Let's face it, there are times when something like a laser pistol, a fancy light-up sword, or the ability to crush people with your mind just won't get the trick done. When you're commanding an entire fleet of ships hell-bent on invasion, you need a weapon that'll really get things done. In the world of science fiction, you have quite an arsenal to choose from. Check out our list of planet-ending weapons after the jump, and get ready to go on the hunt.

  • The Wave Motion Gun: In the future world of Starblazers, an old battleship called the Argo (the Yamato in Japan) has been retrofitted as a spaceship, complete with a massive gun mounted inside the prow of the ship called The Wave Motion Gun. It fires a massive blast of laser energy out the front, and was frequently used by the crew to battle foes when they were outmatched. However, it took forever to power the damn thing up, and required flipping a lot of switches and turning a lot of wheels. So, it wasn't exactly something that you could whip out and use at a moment's notice.
  • Princess Ardala's Orbital Super Shotgun: Princess Ardala was about the vampiest villain to roam space in Buck Rogers in the 25th Century, and she wanted to get Buck in her bed more than anything. In the episode "Escape From Wedded Bliss" she sends a giant mega-cannon to orbit the Earth, and threatens to blow up New Chicago if buck won't marry her. It's impervious to fire from starfighters, and can take out entire cities with one blast. Me-ow.
  • The Genesis Device: Captain Kirk and crew had to deal with a very pissed-off Ricardo Montalban in Star Trek II: The Wrath of Khan. He wanted to get his hands on The Genesis Device, which could transform dead planets into thriving gardens of eden. It just happened to have been developed by one of Kirk's ex-girlfriends, and his bastard child. Khan eventually blows it up while trying to kill Kirk, but only succeeds in turning a nebula into a pretty planet that later falls apart and brings Spock back to life. Not bad for a plastic torpedo.
  • Lexx the Spaceship: Lexx was both the name of the show, and a sentient ship that looked like a dragonfly without wings, and it could destroy entire planets and then eat the debris for lunch. If it didn't get to chow down on planetary body for long periods of time it would get pretty cranky. So, they let him destroy and eat fairly often on the show, mostly because the whole firing of the planet-pulverizing weapon was so dramatic and ate up a lot of the show's special effects budget, so they tried to get the most bang for their buck.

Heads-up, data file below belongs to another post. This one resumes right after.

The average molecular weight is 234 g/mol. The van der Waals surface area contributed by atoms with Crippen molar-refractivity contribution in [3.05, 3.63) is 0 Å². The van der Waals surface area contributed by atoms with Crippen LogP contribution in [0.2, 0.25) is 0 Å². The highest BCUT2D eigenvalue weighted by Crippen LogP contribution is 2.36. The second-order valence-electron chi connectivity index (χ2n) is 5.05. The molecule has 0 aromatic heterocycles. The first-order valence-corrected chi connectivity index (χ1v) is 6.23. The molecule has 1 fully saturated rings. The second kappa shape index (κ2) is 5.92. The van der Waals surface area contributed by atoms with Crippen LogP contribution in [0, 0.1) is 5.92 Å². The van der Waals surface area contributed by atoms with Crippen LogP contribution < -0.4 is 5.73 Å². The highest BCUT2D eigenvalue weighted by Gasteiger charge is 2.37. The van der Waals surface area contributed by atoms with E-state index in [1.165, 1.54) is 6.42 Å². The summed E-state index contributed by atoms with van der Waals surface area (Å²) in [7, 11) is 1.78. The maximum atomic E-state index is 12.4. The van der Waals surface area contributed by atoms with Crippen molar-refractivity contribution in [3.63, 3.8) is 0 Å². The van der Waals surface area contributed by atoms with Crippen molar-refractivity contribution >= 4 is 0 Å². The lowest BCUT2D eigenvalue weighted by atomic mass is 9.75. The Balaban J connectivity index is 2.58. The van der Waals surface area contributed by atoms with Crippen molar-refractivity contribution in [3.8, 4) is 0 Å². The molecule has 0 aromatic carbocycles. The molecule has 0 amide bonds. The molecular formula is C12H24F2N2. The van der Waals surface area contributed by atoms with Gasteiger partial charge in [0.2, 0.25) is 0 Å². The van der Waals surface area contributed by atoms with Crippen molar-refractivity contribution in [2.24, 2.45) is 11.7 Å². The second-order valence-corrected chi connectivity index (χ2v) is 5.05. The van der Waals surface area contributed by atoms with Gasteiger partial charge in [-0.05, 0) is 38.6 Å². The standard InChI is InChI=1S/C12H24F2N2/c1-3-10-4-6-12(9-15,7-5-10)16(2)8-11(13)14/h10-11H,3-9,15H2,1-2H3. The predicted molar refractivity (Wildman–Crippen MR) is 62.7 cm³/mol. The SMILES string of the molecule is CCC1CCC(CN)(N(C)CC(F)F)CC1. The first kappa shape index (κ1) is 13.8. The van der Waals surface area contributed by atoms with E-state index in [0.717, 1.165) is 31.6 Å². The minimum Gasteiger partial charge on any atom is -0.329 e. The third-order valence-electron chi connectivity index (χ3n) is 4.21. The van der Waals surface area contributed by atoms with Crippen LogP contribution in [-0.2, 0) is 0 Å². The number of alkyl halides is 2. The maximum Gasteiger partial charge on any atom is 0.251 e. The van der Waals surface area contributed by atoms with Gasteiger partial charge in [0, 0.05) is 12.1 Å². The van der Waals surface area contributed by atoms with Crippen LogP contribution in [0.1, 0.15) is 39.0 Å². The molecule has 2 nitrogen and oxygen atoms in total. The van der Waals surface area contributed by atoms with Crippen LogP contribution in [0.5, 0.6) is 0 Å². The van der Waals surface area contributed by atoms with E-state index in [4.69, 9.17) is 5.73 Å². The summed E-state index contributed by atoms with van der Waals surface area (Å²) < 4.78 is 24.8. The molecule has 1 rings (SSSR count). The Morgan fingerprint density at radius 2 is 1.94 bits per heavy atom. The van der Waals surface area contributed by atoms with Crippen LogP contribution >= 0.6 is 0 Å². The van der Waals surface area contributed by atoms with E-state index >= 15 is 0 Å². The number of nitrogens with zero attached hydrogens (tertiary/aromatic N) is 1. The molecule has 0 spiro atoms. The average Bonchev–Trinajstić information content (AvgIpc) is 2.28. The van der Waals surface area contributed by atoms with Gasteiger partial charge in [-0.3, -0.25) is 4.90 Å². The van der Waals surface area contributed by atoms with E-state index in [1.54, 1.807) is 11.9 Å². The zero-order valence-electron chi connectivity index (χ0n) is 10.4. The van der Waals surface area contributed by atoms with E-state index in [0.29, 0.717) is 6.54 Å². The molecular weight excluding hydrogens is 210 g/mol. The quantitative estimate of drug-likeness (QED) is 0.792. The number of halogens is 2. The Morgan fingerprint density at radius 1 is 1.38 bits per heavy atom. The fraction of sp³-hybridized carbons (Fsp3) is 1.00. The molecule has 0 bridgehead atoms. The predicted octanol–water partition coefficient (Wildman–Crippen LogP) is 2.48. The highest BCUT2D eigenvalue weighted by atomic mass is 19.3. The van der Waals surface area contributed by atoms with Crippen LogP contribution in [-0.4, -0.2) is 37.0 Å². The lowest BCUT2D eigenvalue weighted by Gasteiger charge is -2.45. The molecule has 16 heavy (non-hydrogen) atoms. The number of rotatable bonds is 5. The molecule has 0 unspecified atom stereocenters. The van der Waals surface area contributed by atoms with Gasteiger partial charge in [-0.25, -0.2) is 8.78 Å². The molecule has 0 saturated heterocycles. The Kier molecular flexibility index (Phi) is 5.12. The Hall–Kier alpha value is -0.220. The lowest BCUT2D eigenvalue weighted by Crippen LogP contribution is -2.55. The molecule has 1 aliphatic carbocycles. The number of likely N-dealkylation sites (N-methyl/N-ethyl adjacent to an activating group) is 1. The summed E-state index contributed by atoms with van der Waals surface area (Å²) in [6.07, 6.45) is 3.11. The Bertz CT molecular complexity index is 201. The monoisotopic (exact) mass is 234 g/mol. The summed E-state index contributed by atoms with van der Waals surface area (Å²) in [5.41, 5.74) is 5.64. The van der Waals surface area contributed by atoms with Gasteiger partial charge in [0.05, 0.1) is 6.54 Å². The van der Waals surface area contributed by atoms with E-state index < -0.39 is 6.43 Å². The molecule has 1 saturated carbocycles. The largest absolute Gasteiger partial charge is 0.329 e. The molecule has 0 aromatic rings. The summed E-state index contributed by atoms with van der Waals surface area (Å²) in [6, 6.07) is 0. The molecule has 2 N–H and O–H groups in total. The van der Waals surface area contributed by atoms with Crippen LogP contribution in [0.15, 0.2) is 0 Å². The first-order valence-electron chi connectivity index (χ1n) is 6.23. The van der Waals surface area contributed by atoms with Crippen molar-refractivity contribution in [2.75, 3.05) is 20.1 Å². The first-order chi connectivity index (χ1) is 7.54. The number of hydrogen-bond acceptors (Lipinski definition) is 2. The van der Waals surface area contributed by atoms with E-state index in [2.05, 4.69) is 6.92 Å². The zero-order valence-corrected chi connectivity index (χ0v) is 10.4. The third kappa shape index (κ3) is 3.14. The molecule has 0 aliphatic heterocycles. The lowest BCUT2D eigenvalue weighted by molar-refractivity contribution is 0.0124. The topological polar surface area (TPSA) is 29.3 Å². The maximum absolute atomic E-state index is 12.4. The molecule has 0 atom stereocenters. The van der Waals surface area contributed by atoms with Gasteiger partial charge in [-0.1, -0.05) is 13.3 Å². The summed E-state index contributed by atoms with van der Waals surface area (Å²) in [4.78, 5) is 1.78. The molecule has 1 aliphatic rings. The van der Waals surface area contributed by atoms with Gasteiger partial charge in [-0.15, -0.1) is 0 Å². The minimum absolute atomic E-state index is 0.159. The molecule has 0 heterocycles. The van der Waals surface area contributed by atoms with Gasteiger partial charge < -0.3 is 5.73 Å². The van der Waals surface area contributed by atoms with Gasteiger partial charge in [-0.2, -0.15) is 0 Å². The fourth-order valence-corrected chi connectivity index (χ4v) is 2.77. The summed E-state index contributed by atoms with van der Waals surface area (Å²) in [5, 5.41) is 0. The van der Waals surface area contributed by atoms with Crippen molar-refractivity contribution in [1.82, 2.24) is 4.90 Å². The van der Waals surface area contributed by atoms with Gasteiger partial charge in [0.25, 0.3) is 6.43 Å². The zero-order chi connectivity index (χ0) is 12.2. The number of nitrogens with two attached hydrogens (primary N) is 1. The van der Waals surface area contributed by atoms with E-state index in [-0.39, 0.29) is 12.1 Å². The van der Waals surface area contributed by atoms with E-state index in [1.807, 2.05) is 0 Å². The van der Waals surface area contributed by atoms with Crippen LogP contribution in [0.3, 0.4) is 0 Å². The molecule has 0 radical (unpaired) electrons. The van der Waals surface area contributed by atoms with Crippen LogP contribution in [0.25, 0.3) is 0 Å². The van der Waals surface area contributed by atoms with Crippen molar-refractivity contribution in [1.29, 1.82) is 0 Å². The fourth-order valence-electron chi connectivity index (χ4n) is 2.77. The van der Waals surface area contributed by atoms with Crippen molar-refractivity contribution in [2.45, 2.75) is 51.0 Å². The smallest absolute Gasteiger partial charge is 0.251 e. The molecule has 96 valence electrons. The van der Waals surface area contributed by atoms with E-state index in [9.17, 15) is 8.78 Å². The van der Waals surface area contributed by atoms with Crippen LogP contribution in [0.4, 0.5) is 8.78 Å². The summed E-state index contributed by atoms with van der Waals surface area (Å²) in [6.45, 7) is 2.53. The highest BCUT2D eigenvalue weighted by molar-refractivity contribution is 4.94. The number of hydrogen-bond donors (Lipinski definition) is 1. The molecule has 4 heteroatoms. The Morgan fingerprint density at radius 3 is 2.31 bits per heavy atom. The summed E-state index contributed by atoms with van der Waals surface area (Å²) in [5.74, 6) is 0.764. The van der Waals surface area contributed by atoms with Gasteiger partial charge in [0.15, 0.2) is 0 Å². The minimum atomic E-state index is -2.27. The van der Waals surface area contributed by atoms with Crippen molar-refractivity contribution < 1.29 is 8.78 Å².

• Ming the Merciless: The ultimate nemesis in Flash Gordon was always the fu-manchued Ming the Merciless, until he got caucasianized in the recent remake on the Sci Fi Channel. Give us back the old Ming who was armed with Death Rays, Zotranillium Missiles, and even deadly finger rings that could wreak havoc on his favorite target, Earth. Nothing says superweapon like a campy actor with all-powerful evil jewelry.
  • The Jump Start the Sun Themonuclear Payload: In Danny Boyle's woefully underrated movie Sunshine that came out this past summer, scientists were on a months-long journey to the sun in order to deliver a massive nuclear payload that was supposed to help reignite our dying sun. It was the size of the Superdome, and made up of ominous black cubes. It it was powerful enough to get the sun going again, just imagine what it could do in the wrong hands.
  • The Death Star: Probably the coolest and most-remembered superweapon in all of science fiction, the Death Star from Star Wars could fly around the galaxy, blow up planets, house an entire fleet of fights and an army. It also probably had some pretty decent recreational facilities as well. While Luke Skywalker blew up the first one, like any good government the Empire decided to build a second one, but it didn't fare so well either. Here's a thought Empire: instead of calling it "The Death Star," why not label it Children's Hospital Good Ship Lollipop? At least that would throw those damn rebels off the trail.